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Activated carbon structure

Activated carbon is formed with carbon as the main component. After activation, activated carbon has a random or amorphous structure consisting of graphite-like microcrystals and hydrocarbons. The structure can have the following characteristics.

Porous structure: #

Activated carbon consists of a complex network of pores varying in size, shape and distribution. The porous structure allows for a large surface area, ranging from 500 to 1500 m2 /g or more, depending on the activation process and the raw material used. This high surface area is essential for the adsorption of contaminants.

Activated carbon structure
Activated carbon structure

Pore size distribution #

The pores in activated carbon can be divided into three categories according to their size.

  • Micropores: pores less than 2nm in diameter. Micropores contribute significantly to the total surface area and are responsible for the adsorption of small molecules. Coconut shell h activated carbon has well-developed micropores.
  • Mesopores: Pores between 2 nm and 50 nm in diameter. Mesopores contribute to the transport of adsorbates in and out of the micropores and allow the adsorption of larger molecules. Activated carbon from coal has well-developed mesopores and micropores.
  • Macropores: Pores with a diameter greater than 50 nm. Macropores act as the main pathway for the diffusion of macromolecules and facilitate the entry of adsorbates into the internal pore structure. Wood activated carbon is predominantly macroporous.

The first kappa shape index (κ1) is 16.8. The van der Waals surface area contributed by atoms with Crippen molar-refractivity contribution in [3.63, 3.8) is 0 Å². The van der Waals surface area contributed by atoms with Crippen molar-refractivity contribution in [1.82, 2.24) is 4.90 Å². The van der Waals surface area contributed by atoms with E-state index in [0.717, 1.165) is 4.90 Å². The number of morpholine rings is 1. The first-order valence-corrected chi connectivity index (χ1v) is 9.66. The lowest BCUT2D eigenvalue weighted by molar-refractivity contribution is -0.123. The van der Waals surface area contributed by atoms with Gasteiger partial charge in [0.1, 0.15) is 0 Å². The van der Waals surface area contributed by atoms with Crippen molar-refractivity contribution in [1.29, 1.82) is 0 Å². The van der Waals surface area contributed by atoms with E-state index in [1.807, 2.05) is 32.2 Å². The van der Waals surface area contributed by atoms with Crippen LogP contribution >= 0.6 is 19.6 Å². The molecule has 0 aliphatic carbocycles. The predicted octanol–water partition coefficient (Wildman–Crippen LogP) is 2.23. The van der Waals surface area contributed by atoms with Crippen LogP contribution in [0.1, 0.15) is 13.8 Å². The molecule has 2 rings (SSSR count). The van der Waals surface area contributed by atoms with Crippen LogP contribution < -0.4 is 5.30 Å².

Carbon lattice #

The carbon atoms in activated carbon are arranged in a lattice structure, mainly consisting of hexagonal rings, similar to graphite. However, the carbon lattice in activated carbon is not as well ordered as graphite and has many defects, such as vacancies, dislocations and amorphous carbon regions. These structural defects provide additional sites for adsorption and contribute to the overall adsorption capacity of the material.

Surface chemistry #

The surface of activated carbon can contain various functional groups such as hydroxyl, carbonyl and carboxyl groups, which arise as a result of activation processes or the presence of residual organic or inorganic materials. These functional groups can interact with the adsorbate through a variety of mechanisms such as hydrogen bonding, ion exchange and complexation, enhancing the adsorption capacity of the activated carbon.

The structural characteristics of activated carbon make it a highly effective adsorbent for a wide range of pollutants and applications. We can select the right activated carbon for the specific application.

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